SAP User Group Turns 30; Licence Concerns Linger

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This is taken from Computer Business Review's recent article following UKISUG Connect.

“Can you believe this is our thirtieth anniversary conference?” Paul Cooper says as he takes the stage in Birmingham in front of a packed crowd of SAP users.

As chairman of the UK & Ireland SAP User Group, which consists of a community of over 680 member organisations and 6,000 SAP professionals, he’s seen some changes over the years – and helped affect more than a few too.

Noting the longevity of the group Mr Cooper comments that: “Maybe most importantly we’ve stayed relevant. Technology is always at the core of what we do, but we cater for so many different business audiences that we can’t be considered just a technical user group anymore.”

The SAP veteran adds: “As technology has become more important to the success of our organisations, the need for us to be able to influence technology vendors and service suppliers has become more important than ever.”

While Paul Cooper goes on to talk about the group’s mature partnership with SAP – Europe’s largest tech company – and its successes over the years, all is not entirely rosy within the SAP user ecosystem: “It wouldn’t be a user group conference without us talking about licensing. [The issue]’s not going away…” he says.

SAP User Group Conference: Licencing Challenges on Many Lips

In April of this year SAP announced a new licensing model for indirect access; while the user group welcomed the model, they are quick to comment that SAP needs to give “reassurances to existing customers.”

Indirect access occurs when a SAP customer uses a third-party application in conjunction with SAP’s database.

The concerns over indirect access come after the company Diageo enabled SAP’s ERP system to be accessed via third-party software, in that case Salesforce software.

This resulted in SAP bringing a legal case against Diageo with the courts ruling that Diageo should pay SAP £54,503,578 worth of damages.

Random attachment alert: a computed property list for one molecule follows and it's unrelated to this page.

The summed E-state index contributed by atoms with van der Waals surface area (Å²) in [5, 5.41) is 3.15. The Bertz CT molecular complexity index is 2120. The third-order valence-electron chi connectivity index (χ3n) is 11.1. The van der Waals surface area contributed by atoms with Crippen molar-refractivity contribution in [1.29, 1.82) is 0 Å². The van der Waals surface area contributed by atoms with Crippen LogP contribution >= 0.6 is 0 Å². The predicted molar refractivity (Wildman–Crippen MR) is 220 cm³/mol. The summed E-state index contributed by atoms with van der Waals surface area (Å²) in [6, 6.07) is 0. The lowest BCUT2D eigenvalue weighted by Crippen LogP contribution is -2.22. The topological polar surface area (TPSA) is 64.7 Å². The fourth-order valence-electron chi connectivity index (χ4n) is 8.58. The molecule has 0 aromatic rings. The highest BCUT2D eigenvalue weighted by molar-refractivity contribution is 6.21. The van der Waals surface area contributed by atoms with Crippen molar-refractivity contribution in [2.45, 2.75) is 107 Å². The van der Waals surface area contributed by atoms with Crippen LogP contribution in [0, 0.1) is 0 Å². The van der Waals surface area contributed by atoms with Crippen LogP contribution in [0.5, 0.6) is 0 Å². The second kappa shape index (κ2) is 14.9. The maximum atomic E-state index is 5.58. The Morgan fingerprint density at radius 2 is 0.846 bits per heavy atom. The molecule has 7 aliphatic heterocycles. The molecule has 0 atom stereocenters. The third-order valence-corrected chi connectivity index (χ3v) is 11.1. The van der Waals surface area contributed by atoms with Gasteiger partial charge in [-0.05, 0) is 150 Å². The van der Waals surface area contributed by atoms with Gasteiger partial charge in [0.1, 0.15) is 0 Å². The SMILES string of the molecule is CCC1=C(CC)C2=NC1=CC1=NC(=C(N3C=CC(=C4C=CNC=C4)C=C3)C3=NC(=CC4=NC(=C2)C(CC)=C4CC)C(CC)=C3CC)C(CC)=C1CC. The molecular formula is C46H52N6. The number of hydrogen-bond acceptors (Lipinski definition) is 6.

That case was settled out of court, but it has left the user base concerned.

SAP says that it wants to show its customers greater empathy when it comes to the issue of indirect licensing and the users do have questions such as when is a customer deemed to have indirect usage? Will SAP change the rules in their future?

SAP have stated that it is hard to judge these issues as each customer scenario is different, to which Paul Cooper says the company should: “Give us the 10 most typical and talk us through how the commercials worked out.”

He is clearly speaking as a representative of the user group, because he makes their concerns visible: “Most of us in this room have been SAP customers for many years and we need to know that we won’t be asked pay more for indirect use cases and implementations that were undertaken in good faith prior to the new model.”

“Without reassurances, and we see this in our conversations, customers could find themselves in a state of paralysis, afraid to look backwards or forwards, even afraid to look at what they are going to invest,” states Cooper.

Licensing is the big talking point here in Birmingham and it is clear that SAP needs to give a more concrete reassurance to the user base that has so far remained loyal, but patience does have a habit of running out.

Read the article on Computer Business Review.

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